I couldn’t let this get by without a review. I kept holding it on the back burner, with the mindset that I would get to it eventually. Well, that time is now.
Okay, I admit it. I am the one guy that actually has bought a couple GWAR albums. Yes, me. I’m the one. So anyway, “Lust in Space.”
Casey Orr reprised his role as Beefcake the Mighty, and the band has returned to Metal Blade records, but honestly, none of that is the least bit important. GWAR somehow, no matter who the faces behind the masks are, manages to produce another greasy, sleazy shambling journey through their booze-soaked world of violent debauchery.
Somehow though, and I can’t believe I’m about to say this, this album doesn’t feel as focused. There’s got to be a better phrase to use there, but I can’t come up with it. What I mean is that GWAR, in spite of all their theatrics and ridiculousness, has undergone a very quiet musical transition throughout their career. Beginning as a punk band, GWAR has morphed over time in a more heavy-metal inspired outfit as new members have come and go. And yet the progression stalled on this effort.
The overall product just isn’t quite as sharp this time. The production is terribly lopsided, with the ever-present and numbingly repetitive percussion dominating what is otherwise pretty solid guitar work. Even the lyrics don’t seem as brutally curt and entrails-ridden as we’re used to from GWAR. Where “War Party” or “Violence Has Arrived” had the sound of an album rising up from a dank sewer, “Lust in Space” doesn’t have the same gritty feel.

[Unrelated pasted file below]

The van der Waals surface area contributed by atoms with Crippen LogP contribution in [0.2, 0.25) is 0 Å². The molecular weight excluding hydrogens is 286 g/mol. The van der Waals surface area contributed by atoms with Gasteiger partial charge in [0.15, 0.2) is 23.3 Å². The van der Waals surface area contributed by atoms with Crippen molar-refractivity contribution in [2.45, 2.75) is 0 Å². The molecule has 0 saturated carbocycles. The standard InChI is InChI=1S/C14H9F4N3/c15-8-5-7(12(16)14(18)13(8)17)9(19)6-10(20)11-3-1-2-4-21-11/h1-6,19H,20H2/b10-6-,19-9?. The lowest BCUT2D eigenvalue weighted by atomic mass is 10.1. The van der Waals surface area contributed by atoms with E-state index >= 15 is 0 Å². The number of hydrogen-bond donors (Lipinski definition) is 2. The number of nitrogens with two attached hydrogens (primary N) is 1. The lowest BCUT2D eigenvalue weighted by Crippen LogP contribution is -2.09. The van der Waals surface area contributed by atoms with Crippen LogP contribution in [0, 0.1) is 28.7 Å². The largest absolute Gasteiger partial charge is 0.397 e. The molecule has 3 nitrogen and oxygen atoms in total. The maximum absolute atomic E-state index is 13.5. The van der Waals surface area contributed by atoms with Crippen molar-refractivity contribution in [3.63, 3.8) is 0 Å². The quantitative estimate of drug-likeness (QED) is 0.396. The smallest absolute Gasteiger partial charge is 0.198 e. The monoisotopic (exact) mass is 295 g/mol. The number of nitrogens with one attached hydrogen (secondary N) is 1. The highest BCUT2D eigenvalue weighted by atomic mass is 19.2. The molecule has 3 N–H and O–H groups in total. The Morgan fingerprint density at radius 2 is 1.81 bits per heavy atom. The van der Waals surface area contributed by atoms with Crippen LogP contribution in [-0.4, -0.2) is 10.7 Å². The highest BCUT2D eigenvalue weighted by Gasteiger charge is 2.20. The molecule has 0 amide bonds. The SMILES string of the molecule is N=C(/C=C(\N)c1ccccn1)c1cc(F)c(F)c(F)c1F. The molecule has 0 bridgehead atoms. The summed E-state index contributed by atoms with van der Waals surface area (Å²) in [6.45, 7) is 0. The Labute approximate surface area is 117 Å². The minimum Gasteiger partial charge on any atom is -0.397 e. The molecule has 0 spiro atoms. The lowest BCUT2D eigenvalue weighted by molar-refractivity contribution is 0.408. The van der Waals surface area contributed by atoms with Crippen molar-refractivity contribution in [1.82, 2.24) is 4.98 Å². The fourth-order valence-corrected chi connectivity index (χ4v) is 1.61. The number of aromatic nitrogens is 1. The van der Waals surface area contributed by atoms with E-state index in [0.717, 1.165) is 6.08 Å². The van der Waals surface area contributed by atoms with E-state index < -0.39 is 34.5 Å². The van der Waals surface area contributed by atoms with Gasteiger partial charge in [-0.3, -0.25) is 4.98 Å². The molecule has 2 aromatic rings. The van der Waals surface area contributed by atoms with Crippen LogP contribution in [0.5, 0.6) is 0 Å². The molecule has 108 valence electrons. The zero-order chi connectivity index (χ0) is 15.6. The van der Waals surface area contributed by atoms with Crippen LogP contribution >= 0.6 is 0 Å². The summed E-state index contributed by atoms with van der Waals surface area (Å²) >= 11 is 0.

The concept for this one (and let’s face it, all GWAR albums are concept albums,) is that the band is finally ready to leave Earth, and has procured a spaceship to make their escape. Battles ensue, mentors turn out to be homeless, things are blown up in not-quite humorous little skits, and then away they go. Even an album like this has a certain feel to it, and it’s more than just a product of Dave Brockie’s (Oderus Urungus’) unique vocals. There’s a certain tone to the guitar that is present here, and is the hallmark of all GWAR recordings. Not to mention the incredibly obvious tongue-in-cheek nature of the entire thing. It’s hard to come down too harshly on “Lust in Space” when like all GWAR albums, it’s just a setup to what is sure to be another color-wheel soaked, exceptional live experience.
I gotta say it, though. “Metal Metal Land” is just a fantastic piece of humorous music. This is the kind of metal humor I can get behind. The song is a much more vulgar cousin of anything featured in the classic movie “This is Spinal Tap.” It’s lyrics like “Here in metal metal land, every day is night…except of course when night is day, but then there is no light,” that poke fun at all of metal’s excesses to great results.
Bottom line, it’s a GWAR album. Not an especially great one, but they all have their moments. You better believe I'll be at the venue when they come through in December.